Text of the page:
Not everybody is abandoning the spiritual ship, though, even if they no longer feel bound by dogma. The label “spiritual but not religious,” a label born out of the phenomenon of Internet dating services, has become increasingly popular as well. Just as access to Wikipedia and the rest of the Information Superhighway makes everyone feel like an instant expert, the Internet can make everyone their own guru, too. By shedding attachment to a singular religion while they surf from one spiritual perspective to the next, they also reject the authoritarian nature of traditional religious leadership, relying instead on their own powers of discernment as they blaze their own paths suited to their own desires and interests.
Dogma is far from dead in the Internet age, however. In fact, the most extreme forms of dogma are thriving in cyberspace, perhaps wielding more influence than they have in decades. Just as the Internet has been a perfect breeding ground for the darkest elements of the political “alt-right,” it has emboldened and empowered the more extreme elements of religion, too. Perhaps partly in reaction against the spiritual permissiveness of the Information Age, people of a more-fundamentalist bent find each other and connect. In this spiritual echo chamber, they find their own dogmas, along with their worst fears about the spiritual decay of society, constantly repeated and reconfirmed. On the more extreme sites, violence in defense of one’s dogma is encouraged and supported by the Internet community, as has been the case with Christian anti-abortion and Islamic jihadist terrorist groups.
Nonetheless, many spiritual practitioners see the Internet and technology as a force for good, a tool that can unite humanity spiritually in a way that will make a better world … someday. New age guru Deepak Chopra sees the Internet as an extension of the human mind and consciousness, and believes it to be a harbinger of a great leap in human spiritual development.
In an interview for Mashable, Chopra commented: “They [conversations] are the extensions of our mind. Right now, you and I are influencing each other’s neural networks because of our conversation, through the flow of info and energy. And when this info is put on a social network, it influences the minds, and therefore, the neural networks of everyone participating. So unbeknownst to us, society is moving in the direction of a planetary mind through the social networks.” Recent developments in the Standing Rock Indian Reservation oil-pipeline controversy serve to support Chopra’s point, while also painting a picture of the future of the intersection between spirituality and technology.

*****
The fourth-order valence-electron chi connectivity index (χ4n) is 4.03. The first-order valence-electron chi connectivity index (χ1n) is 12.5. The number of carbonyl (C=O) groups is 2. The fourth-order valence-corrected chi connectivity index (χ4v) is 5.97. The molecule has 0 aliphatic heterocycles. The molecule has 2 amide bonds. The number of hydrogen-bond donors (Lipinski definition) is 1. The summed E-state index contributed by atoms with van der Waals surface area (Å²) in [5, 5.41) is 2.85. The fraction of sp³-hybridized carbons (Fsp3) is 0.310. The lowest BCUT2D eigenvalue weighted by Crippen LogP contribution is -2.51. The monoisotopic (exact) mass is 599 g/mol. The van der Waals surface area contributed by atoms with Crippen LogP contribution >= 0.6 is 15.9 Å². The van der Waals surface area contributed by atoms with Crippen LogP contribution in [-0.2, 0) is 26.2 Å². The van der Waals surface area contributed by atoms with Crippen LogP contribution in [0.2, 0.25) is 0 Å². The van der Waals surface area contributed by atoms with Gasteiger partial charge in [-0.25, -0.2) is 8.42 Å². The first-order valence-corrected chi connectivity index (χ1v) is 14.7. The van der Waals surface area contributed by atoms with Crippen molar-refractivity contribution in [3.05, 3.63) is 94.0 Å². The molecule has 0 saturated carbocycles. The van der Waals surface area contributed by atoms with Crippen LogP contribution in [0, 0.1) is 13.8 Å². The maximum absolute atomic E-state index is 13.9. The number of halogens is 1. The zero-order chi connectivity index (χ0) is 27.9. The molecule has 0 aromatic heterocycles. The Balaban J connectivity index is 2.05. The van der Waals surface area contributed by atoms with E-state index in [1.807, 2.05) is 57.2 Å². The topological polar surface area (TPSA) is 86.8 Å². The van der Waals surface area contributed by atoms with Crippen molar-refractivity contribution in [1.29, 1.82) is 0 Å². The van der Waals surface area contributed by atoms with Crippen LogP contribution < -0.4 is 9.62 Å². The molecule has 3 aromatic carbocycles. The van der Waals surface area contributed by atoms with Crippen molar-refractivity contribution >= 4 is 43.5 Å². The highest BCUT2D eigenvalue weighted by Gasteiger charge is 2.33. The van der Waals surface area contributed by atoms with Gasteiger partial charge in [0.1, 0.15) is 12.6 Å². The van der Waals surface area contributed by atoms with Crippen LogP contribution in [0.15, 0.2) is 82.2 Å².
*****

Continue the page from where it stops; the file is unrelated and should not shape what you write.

After months of protest, both native and non-native spiritual leaders called for a mass, interdenominational “global synchronized prayer” in support of the cause. Notice spread like wildfire over email and social media within a matter of hours. On the same day, at 10 a.m. on December 4, 2016, an estimated 72,000 people from more than 40 countries connected online and participated in the focused prayer. At 3:30 a.m. the same day, the United States Army Corps of Engineers rejected the permits needed to finish the Dakota Access Pipeline project. Whether the prayers actually caused the desired result remains a matter of personal belief, but the power of technology to effect a spiritual cause and to create a spiritually powerful event was undoubtedly evident.
Spirituality will likely be present alongside technology for a long time, perhaps because technology makes the need for spirituality even greater. Albert Einstein famously once said, “It has become appallingly obvious that our technology has exceeded our humanity.” At its worst, spirituality can polarize people, encouraging bigotry and fear. At its best, it cultivates virtue and love for one’s fellow humans.
Ironically, the information technology that is defining this era has similar tendencies — it can polarize and isolate people, or it can connect and empower people. So, perhaps it is up to us to use both, in tandem, to bring out the best of what we as humans can be.